This book is indispensable reading to de Sade enthusiasts, and is also the best possible introduction for those who are not yet familiar with [his] work. --Literary Review
She [M.Crosland, translator] sails through everything with the imperturbability of Matron giving a bath to a randy old man. --Hardie Amies, Daily Telegraph
'Ghouls and fiends, hapless femmes and dastardly villains; De Sade could weave a good gothic tale.' --The Herald (Glasgow)
--This text refers to an alternate
From the Back Cover
The notorious author of pornographic novels, a sexual pervert who spent much of his life in prison and whose name was unmentionable in civilized circles.
Only in recent times has the Marquis come to be seen as misunderstood; essentially a moralist, his exploration of the so-called dark side of the human psyche remains as relevant to our society as it was to his own.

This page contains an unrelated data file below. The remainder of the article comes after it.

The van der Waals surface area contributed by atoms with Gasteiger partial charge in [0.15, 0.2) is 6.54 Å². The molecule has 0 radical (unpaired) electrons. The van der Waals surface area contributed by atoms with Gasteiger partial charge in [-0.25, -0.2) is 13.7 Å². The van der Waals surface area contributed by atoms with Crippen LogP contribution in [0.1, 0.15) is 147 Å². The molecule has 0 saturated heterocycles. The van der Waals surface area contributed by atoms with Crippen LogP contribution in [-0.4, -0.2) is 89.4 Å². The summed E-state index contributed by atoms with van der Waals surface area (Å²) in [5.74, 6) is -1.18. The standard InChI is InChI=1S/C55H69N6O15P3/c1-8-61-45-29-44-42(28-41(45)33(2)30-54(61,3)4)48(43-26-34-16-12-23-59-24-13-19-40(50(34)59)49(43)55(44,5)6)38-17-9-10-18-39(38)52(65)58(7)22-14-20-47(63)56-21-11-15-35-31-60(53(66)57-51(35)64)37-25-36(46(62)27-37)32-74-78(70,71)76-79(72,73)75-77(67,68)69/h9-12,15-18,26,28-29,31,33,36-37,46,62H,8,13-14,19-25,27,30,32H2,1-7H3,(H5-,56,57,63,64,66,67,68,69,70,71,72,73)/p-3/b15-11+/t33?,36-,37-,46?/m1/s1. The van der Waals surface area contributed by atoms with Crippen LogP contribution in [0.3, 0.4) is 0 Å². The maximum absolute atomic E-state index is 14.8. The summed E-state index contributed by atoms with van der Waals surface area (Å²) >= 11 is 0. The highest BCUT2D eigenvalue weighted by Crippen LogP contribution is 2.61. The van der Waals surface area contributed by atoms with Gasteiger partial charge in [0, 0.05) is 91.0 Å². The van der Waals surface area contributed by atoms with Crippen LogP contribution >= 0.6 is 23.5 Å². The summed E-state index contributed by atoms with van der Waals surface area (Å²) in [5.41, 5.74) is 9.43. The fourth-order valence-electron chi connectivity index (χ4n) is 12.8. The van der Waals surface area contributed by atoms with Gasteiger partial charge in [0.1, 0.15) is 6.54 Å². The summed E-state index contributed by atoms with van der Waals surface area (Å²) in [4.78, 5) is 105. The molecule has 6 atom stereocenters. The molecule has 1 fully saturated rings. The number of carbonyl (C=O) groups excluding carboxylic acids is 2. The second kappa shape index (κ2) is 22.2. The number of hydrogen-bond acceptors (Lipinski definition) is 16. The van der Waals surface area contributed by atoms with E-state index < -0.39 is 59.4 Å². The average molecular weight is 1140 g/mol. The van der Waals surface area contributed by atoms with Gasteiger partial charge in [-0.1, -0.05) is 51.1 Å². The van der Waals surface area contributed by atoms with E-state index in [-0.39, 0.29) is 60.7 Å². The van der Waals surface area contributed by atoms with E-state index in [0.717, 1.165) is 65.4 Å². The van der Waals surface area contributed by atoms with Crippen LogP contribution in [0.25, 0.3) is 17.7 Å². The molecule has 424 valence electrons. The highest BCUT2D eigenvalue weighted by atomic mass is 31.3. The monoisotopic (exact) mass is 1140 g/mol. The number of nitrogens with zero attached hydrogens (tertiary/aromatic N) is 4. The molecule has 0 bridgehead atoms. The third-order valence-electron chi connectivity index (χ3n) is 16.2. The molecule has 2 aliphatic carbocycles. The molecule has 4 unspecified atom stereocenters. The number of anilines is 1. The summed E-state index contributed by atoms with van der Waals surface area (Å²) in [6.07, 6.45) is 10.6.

Gothic Tales will provide an excellent introduction to Sade's fiction; these accessible stories range from the dramatic novella Eugenie de Franval, in which a father's criminal passion for his daughter leads to intrigue, abduction and murder, to comic tales such as The Husband Who Plays Priest, concerning a lecherous monk who finds an ingenious way to combine clerical duties with secular pleasures.
Sade's gift as a humorist are much in evidence, as is his particular delight in unusual marital situations - which invariably lead to the most diverting conclusions ...
'The book is indispensable reading to de Sade enthusiasts, and is also the best possible introduction for those who are not yet familiar with [his] work.' Literary Review
The Marquis de Sade was born in Paris in 1740 and served as a cavalry officer in the Seven Years War. His debauched life led to long periods of imprisonment, during which much of his work was written. The revolution freed him and he became a zealous revolutionary; however the publication of such works as Justine and La Philosophie dans la boudoir resulted in his renewed imprisonment and in 1803 he was declared insane and committed to the asylum at Charenton, where he died in 1814.